I have no answers and there are no simple ones, but good books make us ask questions.
Two Germans. One Jewish, one not. Both grow up affected by the rise of the Nazis. Hanns flees to London whilst Rudolf, a family man, becomes Kommandant of Auschwitz.
Harding's storytelling is compelling, and the book is real page-turner.
The war ends, and Hanns, as a member of the British Forces, goes to Europe to track down war criminals. Ironically tracking down Gustav Simon, the Gauleiter of Luxembourg proves a challenge, whereas locating and capturing Hoess is much simpler.
You're rooting for Hanns, yet trying to comprehend why family man Rudolf initiated and oversaw such atrocities.
It's a very moving book, and reminds us of the horrors of the Holocaust, its impact and why we can't forget it.
on 6 December 2013
Having been to Auschwitz last year, I was very interested to read this publication. An excellent book that highlights the lives of two very different people - Hanns the son of a wealthy Jewish doctor from Berlin and Rudolph, the designer and Kommandant of Auschwitz. Hanns' story may well have remained untold if not for this book and it is a story that is so important. Without Hanns, Rudolph Hoess may never have been caught and tried. Many hundreds of senior Nazi's may well have escaped trial and conviction if Hoess had escaped. His testomy was so important. He was a stickler for keeping records which assisted in the downfall of his superiors and cohort. The way the book is written is almost like a novel, therefore making it likely a wider readership will be ensured than if it was just another "stuffy" biography. Whilst the style is "light", it does not make the subject matter any less difficult, but what it does do is perhaps encourage a wider readership of the lives of such an important pair of individuals - one working for good, the other for evil.
In April 1943 Admiral Horthy,the Hungarian Regent asked Hitler 'What should we do with the Jews?'. He was told 'They are to be treated like tubercular bacillus'.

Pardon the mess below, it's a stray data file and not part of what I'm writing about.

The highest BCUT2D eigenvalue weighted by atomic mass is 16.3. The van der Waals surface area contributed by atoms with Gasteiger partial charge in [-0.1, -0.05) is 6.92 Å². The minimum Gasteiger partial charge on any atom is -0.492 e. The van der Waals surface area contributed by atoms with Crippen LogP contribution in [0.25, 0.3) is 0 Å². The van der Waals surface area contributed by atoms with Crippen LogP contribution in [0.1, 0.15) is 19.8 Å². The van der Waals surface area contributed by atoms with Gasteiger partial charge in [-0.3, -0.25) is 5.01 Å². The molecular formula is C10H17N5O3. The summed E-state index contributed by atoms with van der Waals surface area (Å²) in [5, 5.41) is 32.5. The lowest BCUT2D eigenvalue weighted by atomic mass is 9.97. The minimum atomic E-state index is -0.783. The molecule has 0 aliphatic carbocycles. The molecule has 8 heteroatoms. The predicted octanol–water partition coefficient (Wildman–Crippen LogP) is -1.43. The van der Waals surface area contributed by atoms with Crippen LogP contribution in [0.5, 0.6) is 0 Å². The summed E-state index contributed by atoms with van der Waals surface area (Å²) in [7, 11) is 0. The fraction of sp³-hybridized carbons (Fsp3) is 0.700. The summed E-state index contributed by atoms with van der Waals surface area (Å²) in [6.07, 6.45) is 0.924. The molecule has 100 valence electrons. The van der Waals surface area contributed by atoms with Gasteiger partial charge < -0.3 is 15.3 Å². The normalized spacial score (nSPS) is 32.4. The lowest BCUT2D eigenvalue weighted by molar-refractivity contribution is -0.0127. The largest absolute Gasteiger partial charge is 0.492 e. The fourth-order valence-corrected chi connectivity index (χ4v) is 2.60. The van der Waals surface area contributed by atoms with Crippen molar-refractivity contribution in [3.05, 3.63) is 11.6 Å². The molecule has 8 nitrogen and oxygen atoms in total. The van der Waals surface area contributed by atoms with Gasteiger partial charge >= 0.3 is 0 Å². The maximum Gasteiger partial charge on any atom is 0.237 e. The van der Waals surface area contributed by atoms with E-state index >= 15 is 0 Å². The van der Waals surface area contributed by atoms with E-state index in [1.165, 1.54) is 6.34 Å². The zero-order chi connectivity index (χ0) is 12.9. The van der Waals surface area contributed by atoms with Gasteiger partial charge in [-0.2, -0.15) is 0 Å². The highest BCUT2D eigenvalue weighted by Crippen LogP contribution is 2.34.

This excellent book by Thomas Harding tells the remarkable story of Hans Alexander, a German Jew who as a British officer tracked down Rudolf Hoss, the Commandant of Auschwitz while serving in the war crimes investigation unit.
Some of the photographs in Harding's book are very disturbing. These are not ones of emaciated Camp Jews or the piles of dead Jews they are photographs of Hoss's young children playing on a slide, eating a picnic or simply playing in the famliy garden. The family garden was in the middle of the death camp where their father daily slaughtered men, women, children and babies. The happy children had pets and numerous Jewish servants who would in due course be murdered. A few yards away from the garden with its apple trees Jewish children were being gassed and shoved into ovens.
The book, like many others, emphasises the sheer ordinariness of men and women like Hoss. Like many other killers he was of average intelligence, a devoted father, and a loving husband. Like thousands of ordinary Germans he was an admirer of Hitler and his henchmen. He was the son of a merchant and he had intended entering the Church until service in WW1 changed his mind. In the 1920's he was befriended by Himmler.
As the author points out Hoss was not a psychopath. Like all too many Germans after 1933 he was nevertheless only too willing to do what he was told. In 1939 he became a very obedient part of the German killing machine.
The man who tracked him down was altogether different. Hanns Alexander was the son of a doctor who was a friend of Einstein. Seeing the dangers once Hitler became Chancellor the family fled to Britain.
When Himmler told Hoss to increase the murder rate at Auschwitz Hoss said 'I thought no more of it at the time-I had been given an order, I had to obey it'. He therefore had two more buildings converted into gas chambers in order to 'solve the problem'. Meanwhile, his children and wife had tea in their garden.